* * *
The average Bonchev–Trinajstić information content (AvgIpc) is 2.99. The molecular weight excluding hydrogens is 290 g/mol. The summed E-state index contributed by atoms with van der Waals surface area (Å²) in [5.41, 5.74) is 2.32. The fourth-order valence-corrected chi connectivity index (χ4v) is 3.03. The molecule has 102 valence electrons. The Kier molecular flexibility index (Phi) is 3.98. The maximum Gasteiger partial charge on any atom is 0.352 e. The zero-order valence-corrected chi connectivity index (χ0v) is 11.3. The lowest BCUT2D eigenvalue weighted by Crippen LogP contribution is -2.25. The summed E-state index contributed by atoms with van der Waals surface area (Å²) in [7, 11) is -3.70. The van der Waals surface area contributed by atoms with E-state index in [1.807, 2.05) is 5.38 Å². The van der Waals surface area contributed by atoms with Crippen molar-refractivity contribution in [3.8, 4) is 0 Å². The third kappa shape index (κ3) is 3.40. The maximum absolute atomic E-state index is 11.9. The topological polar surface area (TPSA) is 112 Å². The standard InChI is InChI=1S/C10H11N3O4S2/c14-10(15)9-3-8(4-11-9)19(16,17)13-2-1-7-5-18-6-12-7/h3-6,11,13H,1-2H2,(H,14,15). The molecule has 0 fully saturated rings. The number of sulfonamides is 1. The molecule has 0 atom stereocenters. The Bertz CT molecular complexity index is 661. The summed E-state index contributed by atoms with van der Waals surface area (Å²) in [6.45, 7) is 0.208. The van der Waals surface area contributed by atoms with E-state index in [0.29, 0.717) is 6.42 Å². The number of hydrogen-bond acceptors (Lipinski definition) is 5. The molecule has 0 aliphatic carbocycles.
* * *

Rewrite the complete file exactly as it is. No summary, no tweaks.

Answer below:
The average Bonchev–Trinajstić information content (AvgIpc) is 2.99. The molecular weight excluding hydrogens is 290 g/mol. The summed E-state index contributed by atoms with van der Waals surface area (Å²) in [5.41, 5.74) is 2.32. The fourth-order valence-corrected chi connectivity index (χ4v) is 3.03. The molecule has 102 valence electrons. The Kier molecular flexibility index (Phi) is 3.98. The maximum Gasteiger partial charge on any atom is 0.352 e. The zero-order valence-corrected chi connectivity index (χ0v) is 11.3. The lowest BCUT2D eigenvalue weighted by Crippen LogP contribution is -2.25. The summed E-state index contributed by atoms with van der Waals surface area (Å²) in [7, 11) is -3.70. The van der Waals surface area contributed by atoms with E-state index in [1.807, 2.05) is 5.38 Å². The van der Waals surface area contributed by atoms with Crippen molar-refractivity contribution in [3.8, 4) is 0 Å². The third kappa shape index (κ3) is 3.40. The maximum absolute atomic E-state index is 11.9. The topological polar surface area (TPSA) is 112 Å². The standard InChI is InChI=1S/C10H11N3O4S2/c14-10(15)9-3-8(4-11-9)19(16,17)13-2-1-7-5-18-6-12-7/h3-6,11,13H,1-2H2,(H,14,15). The molecule has 0 fully saturated rings. The number of sulfonamides is 1. The molecule has 0 atom stereocenters. The Bertz CT molecular complexity index is 661. The summed E-state index contributed by atoms with van der Waals surface area (Å²) in [6.45, 7) is 0.208. The van der Waals surface area contributed by atoms with E-state index in [0.29, 0.717) is 6.42 Å². The number of hydrogen-bond acceptors (Lipinski definition) is 5. The molecule has 0 aliphatic carbocycles.